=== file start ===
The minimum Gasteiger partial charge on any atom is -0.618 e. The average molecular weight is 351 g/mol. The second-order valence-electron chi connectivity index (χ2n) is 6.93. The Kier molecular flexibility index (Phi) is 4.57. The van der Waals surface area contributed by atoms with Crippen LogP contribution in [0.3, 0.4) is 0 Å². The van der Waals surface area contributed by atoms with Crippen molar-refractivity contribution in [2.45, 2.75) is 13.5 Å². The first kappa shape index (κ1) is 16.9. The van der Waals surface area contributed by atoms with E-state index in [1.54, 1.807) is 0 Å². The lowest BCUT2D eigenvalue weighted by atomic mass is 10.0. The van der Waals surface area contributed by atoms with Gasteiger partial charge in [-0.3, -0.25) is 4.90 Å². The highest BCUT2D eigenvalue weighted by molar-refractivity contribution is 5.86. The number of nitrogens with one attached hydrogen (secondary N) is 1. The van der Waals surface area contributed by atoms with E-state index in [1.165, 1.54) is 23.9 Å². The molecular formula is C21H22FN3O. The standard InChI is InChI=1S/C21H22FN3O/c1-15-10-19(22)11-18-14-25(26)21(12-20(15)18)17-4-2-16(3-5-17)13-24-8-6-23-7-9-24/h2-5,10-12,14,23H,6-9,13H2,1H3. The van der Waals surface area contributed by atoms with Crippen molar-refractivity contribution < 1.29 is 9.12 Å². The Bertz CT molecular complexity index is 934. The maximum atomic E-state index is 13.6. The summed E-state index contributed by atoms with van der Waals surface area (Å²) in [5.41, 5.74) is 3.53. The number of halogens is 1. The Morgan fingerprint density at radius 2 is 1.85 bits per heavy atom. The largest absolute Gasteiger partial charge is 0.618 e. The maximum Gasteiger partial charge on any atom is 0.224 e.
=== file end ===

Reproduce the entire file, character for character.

The minimum Gasteiger partial charge on any atom is -0.618 e. The average molecular weight is 351 g/mol. The second-order valence-electron chi connectivity index (χ2n) is 6.93. The Kier molecular flexibility index (Phi) is 4.57. The van der Waals surface area contributed by atoms with Crippen LogP contribution in [0.3, 0.4) is 0 Å². The van der Waals surface area contributed by atoms with Crippen molar-refractivity contribution in [2.45, 2.75) is 13.5 Å². The first kappa shape index (κ1) is 16.9. The van der Waals surface area contributed by atoms with E-state index in [1.54, 1.807) is 0 Å². The lowest BCUT2D eigenvalue weighted by atomic mass is 10.0. The van der Waals surface area contributed by atoms with Gasteiger partial charge in [-0.3, -0.25) is 4.90 Å². The highest BCUT2D eigenvalue weighted by molar-refractivity contribution is 5.86. The number of nitrogens with one attached hydrogen (secondary N) is 1. The van der Waals surface area contributed by atoms with E-state index in [1.165, 1.54) is 23.9 Å². The molecular formula is C21H22FN3O. The standard InChI is InChI=1S/C21H22FN3O/c1-15-10-19(22)11-18-14-25(26)21(12-20(15)18)17-4-2-16(3-5-17)13-24-8-6-23-7-9-24/h2-5,10-12,14,23H,6-9,13H2,1H3. The van der Waals surface area contributed by atoms with Crippen molar-refractivity contribution < 1.29 is 9.12 Å². The Bertz CT molecular complexity index is 934. The maximum atomic E-state index is 13.6. The summed E-state index contributed by atoms with van der Waals surface area (Å²) in [5.41, 5.74) is 3.53. The number of halogens is 1. The Morgan fingerprint density at radius 2 is 1.85 bits per heavy atom. The largest absolute Gasteiger partial charge is 0.618 e. The maximum Gasteiger partial charge on any atom is 0.224 e.